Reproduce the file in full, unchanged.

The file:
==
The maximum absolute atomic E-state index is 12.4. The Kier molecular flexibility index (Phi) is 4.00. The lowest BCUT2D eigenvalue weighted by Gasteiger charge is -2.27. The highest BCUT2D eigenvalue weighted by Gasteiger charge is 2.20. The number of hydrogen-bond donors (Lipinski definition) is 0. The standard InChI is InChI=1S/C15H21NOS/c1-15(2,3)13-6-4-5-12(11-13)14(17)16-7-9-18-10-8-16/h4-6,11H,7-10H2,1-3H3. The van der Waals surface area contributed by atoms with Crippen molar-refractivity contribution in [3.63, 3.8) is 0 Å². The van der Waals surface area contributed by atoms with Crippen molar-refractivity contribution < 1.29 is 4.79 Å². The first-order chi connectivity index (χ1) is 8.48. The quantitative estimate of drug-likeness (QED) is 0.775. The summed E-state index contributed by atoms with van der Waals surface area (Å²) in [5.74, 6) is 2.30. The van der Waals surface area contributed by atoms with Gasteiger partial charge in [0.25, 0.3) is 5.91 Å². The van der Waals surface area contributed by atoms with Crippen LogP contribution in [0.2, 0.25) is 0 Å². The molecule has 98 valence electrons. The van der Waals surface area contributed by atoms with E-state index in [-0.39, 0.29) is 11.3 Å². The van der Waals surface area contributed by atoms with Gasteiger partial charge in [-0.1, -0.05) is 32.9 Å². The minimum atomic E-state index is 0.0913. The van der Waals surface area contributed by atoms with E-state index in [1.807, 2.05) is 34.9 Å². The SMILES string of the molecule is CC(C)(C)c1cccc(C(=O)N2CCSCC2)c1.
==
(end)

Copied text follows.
The maximum absolute atomic E-state index is 12.4. The Kier molecular flexibility index (Phi) is 4.00. The lowest BCUT2D eigenvalue weighted by Gasteiger charge is -2.27. The highest BCUT2D eigenvalue weighted by Gasteiger charge is 2.20. The number of hydrogen-bond donors (Lipinski definition) is 0. The standard InChI is InChI=1S/C15H21NOS/c1-15(2,3)13-6-4-5-12(11-13)14(17)16-7-9-18-10-8-16/h4-6,11H,7-10H2,1-3H3. The van der Waals surface area contributed by atoms with Crippen molar-refractivity contribution in [3.63, 3.8) is 0 Å². The van der Waals surface area contributed by atoms with Crippen molar-refractivity contribution < 1.29 is 4.79 Å². The first-order chi connectivity index (χ1) is 8.48. The quantitative estimate of drug-likeness (QED) is 0.775. The summed E-state index contributed by atoms with van der Waals surface area (Å²) in [5.74, 6) is 2.30. The van der Waals surface area contributed by atoms with Gasteiger partial charge in [0.25, 0.3) is 5.91 Å². The van der Waals surface area contributed by atoms with Crippen LogP contribution in [0.2, 0.25) is 0 Å². The molecule has 98 valence electrons. The van der Waals surface area contributed by atoms with E-state index in [-0.39, 0.29) is 11.3 Å². The van der Waals surface area contributed by atoms with Gasteiger partial charge in [-0.1, -0.05) is 32.9 Å². The minimum atomic E-state index is 0.0913. The van der Waals surface area contributed by atoms with E-state index in [1.807, 2.05) is 34.9 Å². The SMILES string of the molecule is CC(C)(C)c1cccc(C(=O)N2CCSCC2)c1.